DAVID Cameron and Nick Clegg have 18 months of their coalition left before they have to face the voters.
So it was no surprise that the focus of speeches and debates at the Labour conference this week and the Lib Dems last week was firmly on the 2015 Westminster general election.
The Tories’ gathering in Manchester next week will be the same.
But hold on – there’s another vote before that which could change everything.
If Scotland were to opt for independence in next year’s referendum, the general election would take place against the backdrop of detailed negotiations of the break-up of the UK, how to divide the assets and liabilities and how future relations between Scotland and England, Wales and Northern Ireland would work. The very existence of the country these politicians vie with each other for the right to govern is up in the air, yet that uncertain future is not reflected in their pronouncements.
It’s not that the parties have forgotten about Scotland’s September 18 referendum – the Lib Dems even came to Glasgow for their UK conference to underline their support for the Union and leading figures in all three UK parties have made speeches on the importance of securing a No vote.
But the dramatic consequences if the answer is Yes appear not to have sunk in properly.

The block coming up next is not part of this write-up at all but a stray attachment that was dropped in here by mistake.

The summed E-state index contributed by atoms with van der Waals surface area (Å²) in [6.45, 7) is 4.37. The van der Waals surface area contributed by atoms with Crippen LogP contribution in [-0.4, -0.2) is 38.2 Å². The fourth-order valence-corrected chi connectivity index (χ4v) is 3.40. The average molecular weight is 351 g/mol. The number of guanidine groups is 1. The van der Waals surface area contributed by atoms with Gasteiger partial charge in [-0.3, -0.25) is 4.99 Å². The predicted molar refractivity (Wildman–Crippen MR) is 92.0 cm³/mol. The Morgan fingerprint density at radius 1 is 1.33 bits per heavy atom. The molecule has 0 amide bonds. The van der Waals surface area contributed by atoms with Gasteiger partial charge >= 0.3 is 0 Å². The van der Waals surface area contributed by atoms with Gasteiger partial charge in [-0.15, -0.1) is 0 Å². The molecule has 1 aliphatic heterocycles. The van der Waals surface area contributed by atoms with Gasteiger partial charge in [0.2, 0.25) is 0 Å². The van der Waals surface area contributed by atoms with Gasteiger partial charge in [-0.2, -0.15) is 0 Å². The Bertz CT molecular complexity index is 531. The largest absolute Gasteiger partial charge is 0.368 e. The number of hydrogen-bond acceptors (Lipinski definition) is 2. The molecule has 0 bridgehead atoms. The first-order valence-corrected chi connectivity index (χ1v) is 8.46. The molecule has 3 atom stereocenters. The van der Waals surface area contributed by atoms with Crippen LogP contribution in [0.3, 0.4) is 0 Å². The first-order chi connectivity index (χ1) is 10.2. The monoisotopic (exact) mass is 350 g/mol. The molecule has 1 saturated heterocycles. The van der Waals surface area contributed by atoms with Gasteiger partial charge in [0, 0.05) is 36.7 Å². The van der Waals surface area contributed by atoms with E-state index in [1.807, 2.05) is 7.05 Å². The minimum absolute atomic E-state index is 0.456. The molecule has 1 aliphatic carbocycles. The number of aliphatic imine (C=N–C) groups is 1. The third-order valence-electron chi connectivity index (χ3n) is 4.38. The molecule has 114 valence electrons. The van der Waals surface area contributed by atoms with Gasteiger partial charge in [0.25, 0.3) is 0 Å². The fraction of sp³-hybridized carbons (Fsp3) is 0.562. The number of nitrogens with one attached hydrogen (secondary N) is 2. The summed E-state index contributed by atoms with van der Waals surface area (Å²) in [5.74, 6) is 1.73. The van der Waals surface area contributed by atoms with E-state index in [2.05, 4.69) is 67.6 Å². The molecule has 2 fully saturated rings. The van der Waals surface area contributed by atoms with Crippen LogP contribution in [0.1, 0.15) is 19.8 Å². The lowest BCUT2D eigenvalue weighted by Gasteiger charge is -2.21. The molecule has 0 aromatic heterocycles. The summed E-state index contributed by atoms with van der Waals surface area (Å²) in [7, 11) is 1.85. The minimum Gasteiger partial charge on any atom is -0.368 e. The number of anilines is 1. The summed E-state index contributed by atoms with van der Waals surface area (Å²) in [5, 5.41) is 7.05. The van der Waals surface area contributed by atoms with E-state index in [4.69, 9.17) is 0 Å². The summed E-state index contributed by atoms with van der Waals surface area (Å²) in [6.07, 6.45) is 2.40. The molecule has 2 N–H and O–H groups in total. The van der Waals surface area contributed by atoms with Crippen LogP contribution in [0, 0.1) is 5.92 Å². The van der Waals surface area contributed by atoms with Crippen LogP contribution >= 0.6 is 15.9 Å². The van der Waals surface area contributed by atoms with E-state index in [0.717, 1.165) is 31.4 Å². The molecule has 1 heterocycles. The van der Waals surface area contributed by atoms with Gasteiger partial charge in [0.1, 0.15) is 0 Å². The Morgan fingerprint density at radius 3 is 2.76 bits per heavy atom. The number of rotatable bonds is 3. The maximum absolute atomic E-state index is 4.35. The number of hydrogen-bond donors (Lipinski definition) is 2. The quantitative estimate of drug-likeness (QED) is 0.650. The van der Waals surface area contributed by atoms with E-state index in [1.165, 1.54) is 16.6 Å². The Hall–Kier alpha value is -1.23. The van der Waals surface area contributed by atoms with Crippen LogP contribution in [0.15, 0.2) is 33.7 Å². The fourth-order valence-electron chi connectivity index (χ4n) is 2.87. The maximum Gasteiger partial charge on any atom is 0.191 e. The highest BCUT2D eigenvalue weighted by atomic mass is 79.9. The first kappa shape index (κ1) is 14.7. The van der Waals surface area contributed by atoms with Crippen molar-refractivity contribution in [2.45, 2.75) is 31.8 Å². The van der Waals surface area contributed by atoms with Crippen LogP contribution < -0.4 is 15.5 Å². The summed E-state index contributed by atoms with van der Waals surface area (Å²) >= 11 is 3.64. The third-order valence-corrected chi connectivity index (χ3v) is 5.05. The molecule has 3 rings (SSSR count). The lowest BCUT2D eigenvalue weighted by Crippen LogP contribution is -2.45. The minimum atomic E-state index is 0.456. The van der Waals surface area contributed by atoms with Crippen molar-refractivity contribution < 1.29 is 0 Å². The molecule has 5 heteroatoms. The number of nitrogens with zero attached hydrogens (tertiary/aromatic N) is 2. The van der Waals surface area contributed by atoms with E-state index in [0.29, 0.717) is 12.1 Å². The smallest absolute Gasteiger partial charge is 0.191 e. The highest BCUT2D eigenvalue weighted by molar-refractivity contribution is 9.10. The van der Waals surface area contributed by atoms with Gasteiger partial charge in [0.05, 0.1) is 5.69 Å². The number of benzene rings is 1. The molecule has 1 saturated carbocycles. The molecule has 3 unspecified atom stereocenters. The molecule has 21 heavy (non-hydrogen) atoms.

Perhaps for them the prospect is too horrific to contemplate – or perhaps they just don’t think it’s going to happen.
Certainly, if the polls are to be believed, the independence campaigners are heading for defeat and disappointment. But with almost a year still to go and Alex Salmond’s known record in achieving spectacular turnarounds, nothing can be taken for granted.
The anti-independence Better Together campaigners insist there is no complacency about the outcome of the referendum, but the tone of much of what they say leaves a suspicion that they feel victory is more or less guaranteed.
Despite the months of debate on independence which have dominated the Scottish political scene and the hype given last week to the start of the 12-month countdown to the big day –not to mention the odd column from a right-wing commentator arguing England would be well rid of “subsidised” Scotland – the evidence suggests the debate on Scotland’s future has made little impact south of the border.
The BBC was criticised for lapsing into a Brigadoon view of Scotland in its UK-wide Newsnight special on independence last week. broadcast, complete with pipers, from the River Tweed – “which could become an international border”.
Bizarrely, however, latest data from the respected British Attitudes Survey shows support for Scottish independence higher in England than Scotland.
According to the new report, support in England has climbed from 19 per cent in 2000 to 25 per cent, while support in Scotland fell to 23 per cent in 2012, from a 2006 peak of 30 per cent.
Perhaps independence supporters will conclude the pro-Union parties don’t want to fuel such feeling by promoting too much discussion on the issue.
But joking apart, such radical change is something that everyone should be encouraged to think about and debate.
It may be only people living in Scotland who will get to vote in the referendum, but the result will have repercussions for everyone in the UK.